Rule 59(e) provides that a motion to alter or amend the judgment shall be served not later than ten days after entry of the judgment. Mrs. Pierre's motion to vacate and set aside the order of dismissal was not served until September 12, 1963, when it was mailed to counsel for defendants. As this was the thirteenth day after entry of the order of dismissal on August 30, 1963, the motion was not, strictly speaking, timely.
But the motion was treated in the district court as timely, and was dealt with on the merits. Defendants filed a memorandum in opposition to the motion, dealing with the merits and making no contention that the motion was untimely. The district court denied the motion, not because it was untimely, but because '* * * this Court does not have jurisdiction over either the parties or the subject matter. * * *' Had Mrs. Pierre, a layman, been made aware at the time her motion to vacate and set aside was denied, on September 27, 1963, that the motion was untimely, and therefore could not terminate the running of the time for appeal, as provided in Rule 73(a), she still would have had two days in which to file a timely notice of appeal from the order of August 30, 1963.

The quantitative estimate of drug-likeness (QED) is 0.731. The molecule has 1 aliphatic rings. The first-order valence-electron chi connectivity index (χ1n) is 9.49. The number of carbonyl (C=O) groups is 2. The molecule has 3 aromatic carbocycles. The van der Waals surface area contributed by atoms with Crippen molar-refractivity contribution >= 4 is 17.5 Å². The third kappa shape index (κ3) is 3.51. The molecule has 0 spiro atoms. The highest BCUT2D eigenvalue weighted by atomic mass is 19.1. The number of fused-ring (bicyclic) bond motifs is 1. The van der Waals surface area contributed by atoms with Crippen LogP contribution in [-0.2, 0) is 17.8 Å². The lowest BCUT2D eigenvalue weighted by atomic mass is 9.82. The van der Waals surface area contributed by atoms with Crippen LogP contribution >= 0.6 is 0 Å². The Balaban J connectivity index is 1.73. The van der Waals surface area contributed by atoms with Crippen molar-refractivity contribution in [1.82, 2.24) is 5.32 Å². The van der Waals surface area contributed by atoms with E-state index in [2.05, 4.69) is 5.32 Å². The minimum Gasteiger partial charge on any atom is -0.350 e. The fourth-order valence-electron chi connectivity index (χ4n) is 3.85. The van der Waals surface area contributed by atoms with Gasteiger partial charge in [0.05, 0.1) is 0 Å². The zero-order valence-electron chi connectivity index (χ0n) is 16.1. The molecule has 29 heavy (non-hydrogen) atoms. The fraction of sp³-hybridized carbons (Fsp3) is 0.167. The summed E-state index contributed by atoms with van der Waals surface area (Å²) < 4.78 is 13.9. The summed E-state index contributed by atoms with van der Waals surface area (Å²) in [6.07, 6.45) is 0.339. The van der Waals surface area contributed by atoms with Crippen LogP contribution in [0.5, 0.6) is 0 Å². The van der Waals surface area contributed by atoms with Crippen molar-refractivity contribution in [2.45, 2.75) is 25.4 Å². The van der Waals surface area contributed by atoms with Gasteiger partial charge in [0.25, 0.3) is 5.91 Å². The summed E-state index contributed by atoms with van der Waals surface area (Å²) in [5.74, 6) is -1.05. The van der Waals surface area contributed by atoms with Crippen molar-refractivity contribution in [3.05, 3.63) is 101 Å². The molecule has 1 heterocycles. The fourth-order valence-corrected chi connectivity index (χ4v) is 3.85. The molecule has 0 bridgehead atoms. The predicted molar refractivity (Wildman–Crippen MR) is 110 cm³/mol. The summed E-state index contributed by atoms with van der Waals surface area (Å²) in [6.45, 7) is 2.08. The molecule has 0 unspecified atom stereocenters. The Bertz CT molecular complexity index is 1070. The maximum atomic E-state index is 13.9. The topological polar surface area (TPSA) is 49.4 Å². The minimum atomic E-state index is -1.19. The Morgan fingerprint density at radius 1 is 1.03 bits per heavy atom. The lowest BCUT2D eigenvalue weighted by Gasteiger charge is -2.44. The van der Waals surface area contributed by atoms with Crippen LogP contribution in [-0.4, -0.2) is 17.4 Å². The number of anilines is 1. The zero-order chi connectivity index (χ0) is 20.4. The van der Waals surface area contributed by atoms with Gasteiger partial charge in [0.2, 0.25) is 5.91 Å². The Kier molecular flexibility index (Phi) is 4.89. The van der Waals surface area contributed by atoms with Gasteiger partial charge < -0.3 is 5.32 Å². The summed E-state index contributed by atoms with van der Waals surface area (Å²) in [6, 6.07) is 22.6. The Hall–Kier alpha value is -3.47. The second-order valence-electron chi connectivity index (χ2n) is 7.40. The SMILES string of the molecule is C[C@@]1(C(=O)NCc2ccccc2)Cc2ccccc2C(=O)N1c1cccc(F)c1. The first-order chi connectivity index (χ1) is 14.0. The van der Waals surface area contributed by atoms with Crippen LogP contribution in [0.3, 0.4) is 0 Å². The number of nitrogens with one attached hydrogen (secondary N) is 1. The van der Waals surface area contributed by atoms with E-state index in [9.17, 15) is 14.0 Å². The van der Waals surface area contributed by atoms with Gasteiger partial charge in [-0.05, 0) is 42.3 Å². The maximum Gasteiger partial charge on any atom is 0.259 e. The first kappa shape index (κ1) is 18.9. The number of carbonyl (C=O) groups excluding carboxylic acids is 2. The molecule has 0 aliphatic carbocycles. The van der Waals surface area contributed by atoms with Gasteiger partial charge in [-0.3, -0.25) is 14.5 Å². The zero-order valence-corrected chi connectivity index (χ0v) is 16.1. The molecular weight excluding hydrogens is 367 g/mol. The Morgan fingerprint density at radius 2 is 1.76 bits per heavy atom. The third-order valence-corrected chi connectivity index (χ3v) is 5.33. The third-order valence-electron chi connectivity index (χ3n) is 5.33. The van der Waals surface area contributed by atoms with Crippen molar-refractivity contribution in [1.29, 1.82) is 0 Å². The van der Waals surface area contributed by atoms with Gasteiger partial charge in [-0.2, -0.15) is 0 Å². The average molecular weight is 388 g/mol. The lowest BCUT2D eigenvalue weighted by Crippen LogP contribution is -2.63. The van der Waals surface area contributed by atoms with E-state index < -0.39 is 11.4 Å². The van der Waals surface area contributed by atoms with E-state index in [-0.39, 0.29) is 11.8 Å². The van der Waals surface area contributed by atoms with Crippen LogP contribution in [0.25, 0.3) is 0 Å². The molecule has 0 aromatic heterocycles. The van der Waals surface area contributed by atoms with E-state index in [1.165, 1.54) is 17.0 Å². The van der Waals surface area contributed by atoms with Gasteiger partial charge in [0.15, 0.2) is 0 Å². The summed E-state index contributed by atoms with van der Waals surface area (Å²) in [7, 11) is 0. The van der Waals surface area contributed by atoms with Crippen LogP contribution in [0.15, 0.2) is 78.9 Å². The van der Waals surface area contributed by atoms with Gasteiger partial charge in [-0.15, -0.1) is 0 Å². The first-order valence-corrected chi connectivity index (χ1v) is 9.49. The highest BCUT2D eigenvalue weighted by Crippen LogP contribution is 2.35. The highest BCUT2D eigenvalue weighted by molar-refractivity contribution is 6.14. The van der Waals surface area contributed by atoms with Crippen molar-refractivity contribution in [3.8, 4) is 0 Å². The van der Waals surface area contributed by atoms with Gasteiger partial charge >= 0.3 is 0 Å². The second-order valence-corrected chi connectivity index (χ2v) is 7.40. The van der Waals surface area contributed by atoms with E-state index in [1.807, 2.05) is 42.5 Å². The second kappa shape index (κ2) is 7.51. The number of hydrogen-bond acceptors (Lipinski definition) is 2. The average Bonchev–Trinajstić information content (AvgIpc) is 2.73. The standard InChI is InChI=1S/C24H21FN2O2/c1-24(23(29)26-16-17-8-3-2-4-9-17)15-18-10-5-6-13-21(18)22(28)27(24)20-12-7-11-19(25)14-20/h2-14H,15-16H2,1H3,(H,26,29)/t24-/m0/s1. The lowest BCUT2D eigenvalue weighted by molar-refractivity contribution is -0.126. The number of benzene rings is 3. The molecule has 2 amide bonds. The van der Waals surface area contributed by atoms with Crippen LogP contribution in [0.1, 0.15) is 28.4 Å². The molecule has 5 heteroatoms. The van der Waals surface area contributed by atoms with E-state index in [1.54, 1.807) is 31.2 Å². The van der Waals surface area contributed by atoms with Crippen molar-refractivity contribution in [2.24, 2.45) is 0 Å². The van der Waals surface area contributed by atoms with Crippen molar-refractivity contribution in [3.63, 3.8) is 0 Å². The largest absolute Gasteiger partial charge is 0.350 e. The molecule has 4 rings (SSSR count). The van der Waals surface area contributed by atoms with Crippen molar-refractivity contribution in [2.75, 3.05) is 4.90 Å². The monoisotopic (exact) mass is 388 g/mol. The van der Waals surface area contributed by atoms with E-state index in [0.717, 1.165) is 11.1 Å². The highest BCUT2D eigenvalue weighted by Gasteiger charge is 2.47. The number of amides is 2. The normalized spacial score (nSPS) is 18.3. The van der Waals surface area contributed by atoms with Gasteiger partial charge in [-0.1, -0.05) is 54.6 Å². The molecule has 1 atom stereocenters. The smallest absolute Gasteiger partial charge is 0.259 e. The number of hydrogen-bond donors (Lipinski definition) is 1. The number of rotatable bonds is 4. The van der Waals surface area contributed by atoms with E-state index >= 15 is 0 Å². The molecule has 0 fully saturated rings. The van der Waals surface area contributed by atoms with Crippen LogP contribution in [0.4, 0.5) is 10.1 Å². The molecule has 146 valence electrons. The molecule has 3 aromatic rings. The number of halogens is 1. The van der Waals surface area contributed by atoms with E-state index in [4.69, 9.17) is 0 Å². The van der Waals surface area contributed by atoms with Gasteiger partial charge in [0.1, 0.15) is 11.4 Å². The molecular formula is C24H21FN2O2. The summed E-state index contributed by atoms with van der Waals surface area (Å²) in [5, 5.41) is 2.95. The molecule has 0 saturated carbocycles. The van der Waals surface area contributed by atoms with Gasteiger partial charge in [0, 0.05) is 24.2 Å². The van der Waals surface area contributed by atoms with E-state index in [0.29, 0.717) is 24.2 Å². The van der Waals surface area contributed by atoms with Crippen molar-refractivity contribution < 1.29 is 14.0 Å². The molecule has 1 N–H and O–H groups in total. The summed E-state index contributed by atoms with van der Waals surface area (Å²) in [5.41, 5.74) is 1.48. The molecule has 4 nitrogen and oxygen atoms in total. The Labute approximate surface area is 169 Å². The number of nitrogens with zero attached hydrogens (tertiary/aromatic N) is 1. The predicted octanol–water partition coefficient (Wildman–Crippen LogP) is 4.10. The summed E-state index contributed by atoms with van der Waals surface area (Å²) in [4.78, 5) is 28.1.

Under the stated facts we are of the view that Mrs. Pierre was entitled to conclude that the district court regarded the motion as timely, to be dealt with on the merits. This being the case, unique circumstances exist requiring that her motion be regarded as timely and as effectively terminating the running of the time for appeal. See Thompson v. Immigration & Naturalization Service, 375 U.S. 384, 84 S.Ct. 397, 11 L.Ed.2d 404. Since the notice of appeal was filed within thirty days after denial of the motion to vacate and set aside, it was timely both as to that order and as to the order of August 30, 1963.
Turning to the specifications of error, Mrs. Pierre first argues that the district court was without power to dismiss the action for lack of jurisdiction, because this was a matter which should have been passed upon by a three-judge district court convened under 28 U.S.C. 2281 et seq. Under that statute a three-judge court is to be convened only where the constitutionality of a state statute is brought into question.
In the complaint the constitutionality of two statutes of the State of California are questioned. One of these is California Water Code, 55103, which provides that the petition for the formation of a county waterworks district shall be presented at a regular meeting of the board of supervisors '* * * and shall be signed by not less than 25 percent of the freeholders resident within the proposed district, or by not less than 25 percent of the freeholders resident and nonresident within the proposed district, including not less than 15 percent of such resident freeholders.'